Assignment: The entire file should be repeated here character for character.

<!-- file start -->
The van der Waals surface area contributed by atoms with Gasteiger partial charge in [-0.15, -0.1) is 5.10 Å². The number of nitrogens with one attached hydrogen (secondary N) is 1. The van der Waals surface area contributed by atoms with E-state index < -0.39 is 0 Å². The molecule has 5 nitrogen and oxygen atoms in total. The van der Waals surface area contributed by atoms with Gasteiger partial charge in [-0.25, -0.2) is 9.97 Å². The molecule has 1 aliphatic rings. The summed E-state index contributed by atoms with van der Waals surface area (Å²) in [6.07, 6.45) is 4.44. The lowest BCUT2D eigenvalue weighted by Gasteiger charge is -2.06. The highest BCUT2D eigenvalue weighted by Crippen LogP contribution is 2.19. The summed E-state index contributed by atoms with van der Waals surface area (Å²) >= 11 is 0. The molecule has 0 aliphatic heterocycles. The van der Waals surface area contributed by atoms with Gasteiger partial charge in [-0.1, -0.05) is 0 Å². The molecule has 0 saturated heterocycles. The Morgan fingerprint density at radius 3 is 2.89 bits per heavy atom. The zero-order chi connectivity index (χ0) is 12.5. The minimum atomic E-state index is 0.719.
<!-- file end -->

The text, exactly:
The van der Waals surface area contributed by atoms with Gasteiger partial charge in [-0.15, -0.1) is 5.10 Å². The number of nitrogens with one attached hydrogen (secondary N) is 1. The van der Waals surface area contributed by atoms with E-state index < -0.39 is 0 Å². The molecule has 5 nitrogen and oxygen atoms in total. The van der Waals surface area contributed by atoms with Gasteiger partial charge in [-0.25, -0.2) is 9.97 Å². The molecule has 1 aliphatic rings. The summed E-state index contributed by atoms with van der Waals surface area (Å²) in [6.07, 6.45) is 4.44. The lowest BCUT2D eigenvalue weighted by Gasteiger charge is -2.06. The highest BCUT2D eigenvalue weighted by Crippen LogP contribution is 2.19. The summed E-state index contributed by atoms with van der Waals surface area (Å²) >= 11 is 0. The molecule has 0 aliphatic heterocycles. The van der Waals surface area contributed by atoms with Gasteiger partial charge in [-0.1, -0.05) is 0 Å². The molecule has 0 saturated heterocycles. The Morgan fingerprint density at radius 3 is 2.89 bits per heavy atom. The zero-order chi connectivity index (χ0) is 12.5. The minimum atomic E-state index is 0.719.